In Nov 2022, the world experienced the sudden fall of one of the largest crypto exchanges in the crypto sphere. FTX mainly faced a liquidity crisis, and its founder and former CEO, Sam Bankman-Fried (SBF), was linked to the mayhem.
Consequently, the incident that happened in a matter of days impacted the entire crypto market’s volatility, dropping its value below $1 trillion. Above all, FTX investors and customers felt duped, and many others in the crypto space are more skeptical about crypto investments and fear similar repercussions.
However, this is not the first case: other crypto giants such as Celsius and Voyager follow a similar path, from halting customer withdrawal and filing for Chapter 11 bankruptcy to mishandling their customers’ funds. So, should users keep crypto in exchanges’ wallets? I believe investors/users ought to rethink the safety of their digital assets.
3 Best Crypto Investment Practices to Safeguard Digital Assets
As outlined above, the fall of the FTX crypto exchange has triggered many investors to reconsider their overall approach to investments. Now, they’re concerned about taking necessary measures to keep control of their assets and protect them from fraud, hacks, or misappropriation, as witnessed before. These measures include:
Transfer of assets to a hardware wallet
The phrase “Not your keys, not your coins” is frequently used in crypto. It simply means that one has no control over their coins if another party holds and keeps them secure on their behalf. In this case, if an investor decides to store their digital assets in an exchange-hosted wallet, the exchange controls their private keys. What’s a viable and safer alternative?
I strongly recommend that users transfer their assets to hardware wallets. It allows investors to have total ownership over their crypto wallets’ keys. Therefore, only the owner can access the assets in the wallet. In addition, there is minimal risk of losing funds to fraud or hacks.
However, it’s worth noting that a hardware wallet is as safe as its user. Therefore, the fewer people who know about your wallet, the safer it is.
Consider self-custody of assets
Using custodial wallets is a user-friendly solution because individual users don’t have to stress managing their private keys: a crypto exchange takes responsibility instead. However, it creates some risk to the same users if the exchange is hacked. Besides, an exchange could deny its users access to their tokens, as previously witnessed by several crypto firms in 2022.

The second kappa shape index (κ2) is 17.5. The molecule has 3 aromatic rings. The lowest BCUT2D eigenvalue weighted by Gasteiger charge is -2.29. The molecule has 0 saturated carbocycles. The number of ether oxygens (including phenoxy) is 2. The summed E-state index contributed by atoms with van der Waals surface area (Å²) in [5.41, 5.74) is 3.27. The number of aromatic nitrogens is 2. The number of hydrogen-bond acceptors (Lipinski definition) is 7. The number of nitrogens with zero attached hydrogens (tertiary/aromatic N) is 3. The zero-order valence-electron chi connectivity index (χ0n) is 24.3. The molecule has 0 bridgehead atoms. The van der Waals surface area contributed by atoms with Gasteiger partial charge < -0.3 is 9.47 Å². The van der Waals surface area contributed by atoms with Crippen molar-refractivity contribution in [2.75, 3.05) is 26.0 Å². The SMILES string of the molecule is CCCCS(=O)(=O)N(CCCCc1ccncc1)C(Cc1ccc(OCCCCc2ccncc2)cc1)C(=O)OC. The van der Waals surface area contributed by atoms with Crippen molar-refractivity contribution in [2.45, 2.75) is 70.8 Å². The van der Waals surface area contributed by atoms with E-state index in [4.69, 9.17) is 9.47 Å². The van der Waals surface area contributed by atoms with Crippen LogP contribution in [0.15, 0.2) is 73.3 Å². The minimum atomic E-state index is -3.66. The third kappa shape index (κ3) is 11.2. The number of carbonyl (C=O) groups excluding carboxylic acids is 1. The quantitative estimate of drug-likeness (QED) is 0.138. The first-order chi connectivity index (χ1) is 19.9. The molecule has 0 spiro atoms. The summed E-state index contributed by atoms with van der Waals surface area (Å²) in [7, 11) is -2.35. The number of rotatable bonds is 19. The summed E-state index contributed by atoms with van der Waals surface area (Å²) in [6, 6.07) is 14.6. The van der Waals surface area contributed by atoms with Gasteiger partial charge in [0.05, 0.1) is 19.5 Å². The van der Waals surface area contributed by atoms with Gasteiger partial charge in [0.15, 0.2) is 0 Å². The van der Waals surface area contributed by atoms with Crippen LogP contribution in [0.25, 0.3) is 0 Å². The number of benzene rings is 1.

On the other hand, with a non-custodial wallet, a user has control of assets because they have full custody at all times. Therefore, users are not subject to restrictions like in the case of custodial wallets.
While self-custody is a great way to safeguard digital assets, it comes with a significant responsibility to users of managing private keys. If your wallet’s private keys are lost, you lose your assets. Therefore, as a user, I would pay attention to proper password management and safe online security practices while using a non-custodial wallet.
Conduct proper research on an exchange’s PoR
“Don’t Trust, Verify” is one of the common phrases on Bitcoin Twitter among crypto enthusiasts and the community. As a crypto supporter, I believe this phrase is still one of the crypto’s core mantras. It means trust is essential even when dealing with crypto exchanges.
As seen in the recent crypto crashes linked to players such as FTX, Celsius, Terraform Labs, and Voyager, the break of investors’ trust by the exchanges was a common trend. It’s high time investors conduct proper research on an exchange’s proof of reserve (PoR) to ensure that a particular firm has enough assets to cover its clients’ balances.
Consequently, popular crypto exchanges have understood the need for PoR: currently, it’s more of an emerging trust standard. Thus, we’ve recently witnessed the publication of PoR by various exchanges to help their respective customers/users verify the state of their funds and deposits.
As seen from the recent events in the crypto industry, one needs to be cautious of how and where one stores digital assets. Holding or keeping assets in a hardware or non-custodial wallet and conducting proper research on an exchange’s POR are some of the best ways to safeguard crypto assets. While these practices may not necessarily protect an asset’s value, they offer protection against possible restrictions and grant complete ownership over one’s assets.
However, suppose a user finds it expensive or complex to use a hardware wallet or self-custody as an alternative for safeguarding crypto assets. In that case, they should consider using regulated crypto exchanges with a high level of transparency and a good reputation in the industry.
The SEC vs. Paxos: A deep dive into the implications of the lawsuit and its effects on stablecoins
The SEC’s notice to Paxos to stop minting BUSD could have longstanding implications on the crypto market. CryptoSlate’s new report explores the recent and potential consequences of enforcement action against Paxos.